Shipping Groups Urge Governments to Halt Houthi Attacks in Red Sea

Leading shipping groups have implored influential governments to intervene and halt the Houthi attacks on vessels in the Red Sea, following the sinking of a second freighter this week. The appeals come amid escalating concerns over the safety of seafarers and the impact on global supply chains.

The recent surge in attacks has claimed the lives of at least 3 seafarers, with the latest incident likely adding another fatality. More than a dozen shipping associations, including the International Chamber of Shipping and the World Shipping Council, issued a statement on Wednesday emphasizing the grave human toll and urging immediate action.

The ongoing conflict has severely disrupted one of the world’s key maritime trade routes, effectively closing it to container ships since late last year. The resulting longer detour around the southern tip of Africa has driven up shipping costs and caused congestion at ports in Asia and Europe, posing a significant threat to global supply chains.

The shipping associations decried the attacks on innocent seafarers, who are essential in maintaining the flow of goods worldwide. They described the situation as deplorable and unacceptable, calling for an immediate cessation of hostilities and protection for the maritime workforce. They urged states with influence in the region to take swift action to safeguard seafarers and de-escalate the conflict in the Red Sea.

The statement coincided with confirmation from UK Maritime Trade Operations, part of the Royal Navy, that a Greek-owned coal carrier had sunk after being targeted by the Houthis. The vessel, named MV Tutor, is believed to have lost at least one crew member in the attack.

This incident marks the second fatal attack involving seafarers caught in geopolitical conflicts. The Houthis previously downed the British-registered vessel Rubymar in March, using ballistic missiles. The Iran-aligned Houthi rebels, based in Yemen, began their campaign of drone and missile strikes on Red Sea vessels in November, claiming retaliation against Israel’s war in Gaza. Additionally, they have seized a vessel and its crew, who remain hostage.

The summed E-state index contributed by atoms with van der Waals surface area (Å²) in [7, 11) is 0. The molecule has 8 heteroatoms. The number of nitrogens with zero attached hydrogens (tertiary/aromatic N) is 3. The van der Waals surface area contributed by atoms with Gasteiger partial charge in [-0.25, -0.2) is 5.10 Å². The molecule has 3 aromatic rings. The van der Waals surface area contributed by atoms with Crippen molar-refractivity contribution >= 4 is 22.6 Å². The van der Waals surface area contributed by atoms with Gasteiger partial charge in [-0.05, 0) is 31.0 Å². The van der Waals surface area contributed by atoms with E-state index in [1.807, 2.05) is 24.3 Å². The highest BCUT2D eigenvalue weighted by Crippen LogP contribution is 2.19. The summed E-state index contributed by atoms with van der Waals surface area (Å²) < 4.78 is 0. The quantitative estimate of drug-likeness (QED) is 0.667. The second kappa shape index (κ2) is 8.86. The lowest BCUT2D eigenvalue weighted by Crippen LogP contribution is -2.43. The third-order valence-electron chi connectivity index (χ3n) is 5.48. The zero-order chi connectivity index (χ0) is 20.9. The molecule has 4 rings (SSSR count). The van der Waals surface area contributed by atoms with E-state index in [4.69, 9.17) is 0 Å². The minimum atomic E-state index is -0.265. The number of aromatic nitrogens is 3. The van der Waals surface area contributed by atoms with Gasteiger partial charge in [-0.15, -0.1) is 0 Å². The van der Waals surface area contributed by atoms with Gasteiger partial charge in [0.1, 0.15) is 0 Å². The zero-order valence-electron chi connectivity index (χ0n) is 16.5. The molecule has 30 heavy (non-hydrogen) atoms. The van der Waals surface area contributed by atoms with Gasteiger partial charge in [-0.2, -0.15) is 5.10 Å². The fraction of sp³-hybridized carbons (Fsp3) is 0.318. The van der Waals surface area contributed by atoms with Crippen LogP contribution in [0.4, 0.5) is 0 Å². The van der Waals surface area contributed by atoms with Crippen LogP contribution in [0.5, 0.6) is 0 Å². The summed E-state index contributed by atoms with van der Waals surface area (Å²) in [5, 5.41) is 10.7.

Beyond the tragic loss of life, the attacks have severely impacted the transit through the Red Sea and the Suez Canal, a crucial passage accounting for 10-15% of global trade. Major shipping companies, including Maersk and Hapag-Lloyd, have rerouted their ships around Africa, significantly extending voyage times and costs.

Freight rates have surged due to these disruptions. The composite cost of shipping a typical 40-foot container on major East-West routes soared to $5,117 in the week to Thursday, a 233% increase from a year ago, as reported by London-based shipping consultancy Drewry. Carriers have imposed emergency surcharges to mitigate the impact, with Maersk temporarily increasing some charges last month.

As the crisis continues to unfold, the call from shipping groups for decisive government intervention becomes increasingly urgent to protect seafarers and stabilize the global shipping industry.

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